month I want to discuss what can happen when we do not pay sufficient
attention to what we are putting into our bodies, by looking at
some common gastro-intestinal complaints.
you never watch television, read a magazine or listen to commercial
radio, you will have heard an awful lot about GERD, or gastro
esophageal reflux disease, and the many drugs used to treat it.
It is better known as serious 'heart-burn' or as 'acid reflux',
and most of us are familiar with the main symptoms: a sour taste
in the mouth and burning in the chest following a meal, or certain
other everyday comestibles, such as coffee. But, there are other
indicators of GERD that you may not connect with the disease,
such as hoarseness, repeatedly feeling as if you have to clear
your throat, and wheezing or coughing as soon as you lay down
to sleep, or after eating.
Certain drug companies would have you think that GERD is automatically
dangerous, and you should speak with your doctor IMMEDIATELY about
getting a prescription for their particular medicine. However,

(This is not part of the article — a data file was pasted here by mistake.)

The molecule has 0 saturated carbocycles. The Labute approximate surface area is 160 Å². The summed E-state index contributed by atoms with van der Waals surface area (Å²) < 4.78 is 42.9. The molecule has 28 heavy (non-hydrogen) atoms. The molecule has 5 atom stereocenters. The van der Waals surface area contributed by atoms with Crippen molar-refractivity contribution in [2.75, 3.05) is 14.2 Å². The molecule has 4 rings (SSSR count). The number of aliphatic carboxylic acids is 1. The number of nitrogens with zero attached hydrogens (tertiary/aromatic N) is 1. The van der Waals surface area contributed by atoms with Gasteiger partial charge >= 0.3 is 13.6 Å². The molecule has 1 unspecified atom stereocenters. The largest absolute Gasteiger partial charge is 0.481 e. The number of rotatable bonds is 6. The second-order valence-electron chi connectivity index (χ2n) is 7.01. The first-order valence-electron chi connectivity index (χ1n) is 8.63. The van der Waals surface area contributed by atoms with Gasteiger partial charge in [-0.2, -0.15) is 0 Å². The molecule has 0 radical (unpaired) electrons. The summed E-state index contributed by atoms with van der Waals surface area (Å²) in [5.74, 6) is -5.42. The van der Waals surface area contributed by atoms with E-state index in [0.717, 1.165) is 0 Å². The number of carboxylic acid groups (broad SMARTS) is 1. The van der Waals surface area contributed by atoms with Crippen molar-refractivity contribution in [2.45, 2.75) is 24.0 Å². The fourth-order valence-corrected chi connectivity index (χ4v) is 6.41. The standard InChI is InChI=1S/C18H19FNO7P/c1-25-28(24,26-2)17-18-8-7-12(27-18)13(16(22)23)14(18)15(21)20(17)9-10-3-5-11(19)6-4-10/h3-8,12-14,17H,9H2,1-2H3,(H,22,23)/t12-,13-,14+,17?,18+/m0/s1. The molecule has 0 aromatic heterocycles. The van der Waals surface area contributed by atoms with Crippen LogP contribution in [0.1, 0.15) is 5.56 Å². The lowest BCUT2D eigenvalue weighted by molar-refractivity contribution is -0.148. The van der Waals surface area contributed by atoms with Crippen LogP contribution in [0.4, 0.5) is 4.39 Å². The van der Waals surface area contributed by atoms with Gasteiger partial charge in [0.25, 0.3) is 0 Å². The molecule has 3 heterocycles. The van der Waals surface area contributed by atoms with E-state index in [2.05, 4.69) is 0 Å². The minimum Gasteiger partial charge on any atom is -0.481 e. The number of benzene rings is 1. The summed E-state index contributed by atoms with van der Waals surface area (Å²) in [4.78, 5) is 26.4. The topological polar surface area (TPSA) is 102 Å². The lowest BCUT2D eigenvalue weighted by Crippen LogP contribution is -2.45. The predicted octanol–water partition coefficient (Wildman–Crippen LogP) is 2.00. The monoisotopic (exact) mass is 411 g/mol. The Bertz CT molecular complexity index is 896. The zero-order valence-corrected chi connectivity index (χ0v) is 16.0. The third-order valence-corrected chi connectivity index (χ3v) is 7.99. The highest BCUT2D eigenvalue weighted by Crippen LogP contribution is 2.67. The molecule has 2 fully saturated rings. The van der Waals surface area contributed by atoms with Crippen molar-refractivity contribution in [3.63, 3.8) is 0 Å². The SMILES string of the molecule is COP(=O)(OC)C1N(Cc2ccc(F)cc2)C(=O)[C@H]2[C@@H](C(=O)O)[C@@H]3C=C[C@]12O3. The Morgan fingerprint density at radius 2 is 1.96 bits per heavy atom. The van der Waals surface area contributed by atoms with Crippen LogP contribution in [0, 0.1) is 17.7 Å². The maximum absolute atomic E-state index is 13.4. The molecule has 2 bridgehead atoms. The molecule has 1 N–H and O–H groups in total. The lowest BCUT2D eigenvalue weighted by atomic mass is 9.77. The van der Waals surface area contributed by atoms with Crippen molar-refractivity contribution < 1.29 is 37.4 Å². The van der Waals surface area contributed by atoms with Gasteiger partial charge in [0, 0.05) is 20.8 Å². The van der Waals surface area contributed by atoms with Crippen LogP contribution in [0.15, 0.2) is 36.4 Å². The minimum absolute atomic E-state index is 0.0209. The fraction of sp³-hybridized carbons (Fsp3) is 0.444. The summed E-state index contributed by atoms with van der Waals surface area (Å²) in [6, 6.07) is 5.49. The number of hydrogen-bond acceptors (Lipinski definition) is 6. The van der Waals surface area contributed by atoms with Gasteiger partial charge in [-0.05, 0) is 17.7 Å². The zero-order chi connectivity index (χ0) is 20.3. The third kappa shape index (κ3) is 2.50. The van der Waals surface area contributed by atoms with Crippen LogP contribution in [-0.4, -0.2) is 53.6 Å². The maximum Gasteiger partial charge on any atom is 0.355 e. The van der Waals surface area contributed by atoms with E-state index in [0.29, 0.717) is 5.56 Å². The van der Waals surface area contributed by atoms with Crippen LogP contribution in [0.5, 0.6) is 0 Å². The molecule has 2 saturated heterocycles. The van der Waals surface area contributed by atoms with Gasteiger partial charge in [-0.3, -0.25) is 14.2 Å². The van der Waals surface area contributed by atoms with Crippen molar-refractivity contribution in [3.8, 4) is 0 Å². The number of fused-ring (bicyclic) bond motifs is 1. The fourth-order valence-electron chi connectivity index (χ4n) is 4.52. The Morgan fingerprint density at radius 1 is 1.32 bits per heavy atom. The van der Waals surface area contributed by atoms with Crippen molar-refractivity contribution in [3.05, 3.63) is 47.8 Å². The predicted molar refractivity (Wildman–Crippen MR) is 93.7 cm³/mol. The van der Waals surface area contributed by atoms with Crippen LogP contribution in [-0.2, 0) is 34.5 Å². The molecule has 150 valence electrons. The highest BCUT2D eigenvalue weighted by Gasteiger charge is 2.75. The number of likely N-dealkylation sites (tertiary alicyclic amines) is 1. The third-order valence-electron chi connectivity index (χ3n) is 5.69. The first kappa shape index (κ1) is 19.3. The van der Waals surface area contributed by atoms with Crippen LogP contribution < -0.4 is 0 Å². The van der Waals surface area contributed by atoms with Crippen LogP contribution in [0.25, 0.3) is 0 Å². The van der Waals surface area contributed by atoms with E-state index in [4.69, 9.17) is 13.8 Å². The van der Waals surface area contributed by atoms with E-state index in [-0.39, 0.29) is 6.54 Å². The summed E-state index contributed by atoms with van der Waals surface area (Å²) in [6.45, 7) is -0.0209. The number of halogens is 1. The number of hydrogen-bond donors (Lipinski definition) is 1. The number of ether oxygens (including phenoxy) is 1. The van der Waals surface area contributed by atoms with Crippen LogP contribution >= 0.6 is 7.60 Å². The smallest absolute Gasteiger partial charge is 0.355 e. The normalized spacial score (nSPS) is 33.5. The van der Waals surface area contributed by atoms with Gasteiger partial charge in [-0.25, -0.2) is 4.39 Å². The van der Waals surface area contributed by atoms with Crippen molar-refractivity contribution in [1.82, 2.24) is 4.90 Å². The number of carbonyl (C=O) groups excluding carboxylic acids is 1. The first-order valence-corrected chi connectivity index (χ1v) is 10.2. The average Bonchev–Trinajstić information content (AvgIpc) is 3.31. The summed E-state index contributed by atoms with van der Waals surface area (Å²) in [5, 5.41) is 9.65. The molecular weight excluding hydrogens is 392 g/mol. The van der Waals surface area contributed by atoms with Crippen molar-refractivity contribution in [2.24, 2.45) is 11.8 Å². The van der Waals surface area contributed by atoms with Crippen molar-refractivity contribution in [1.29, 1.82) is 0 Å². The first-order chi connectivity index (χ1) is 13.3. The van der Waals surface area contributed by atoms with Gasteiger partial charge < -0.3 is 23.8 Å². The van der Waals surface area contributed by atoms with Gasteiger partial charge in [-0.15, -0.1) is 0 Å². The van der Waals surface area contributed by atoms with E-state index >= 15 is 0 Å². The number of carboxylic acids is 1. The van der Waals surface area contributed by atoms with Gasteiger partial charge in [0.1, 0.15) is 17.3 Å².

while it is not good to have stomach acid constantly backing up
your esophagus (the tube that runs from your throat to your stomach),
unless it has been happening over a very long period of time,
or is causing you extreme discomfort, you do not need to demand
any toxic pharmaceuticals to stop it. What you need instead is
a relatively simple lifestyle change, mostly centered on altering
your diet, losing weight if you are carrying extra pounds, not
eating within three hours of going to bed, avoid bending over
after eating, and elevating the head of your bed, using blocks,
books or whatever, about six or so inches. And if you smoke, quit!
The foods you should avoid, especially at night, are citrus fruits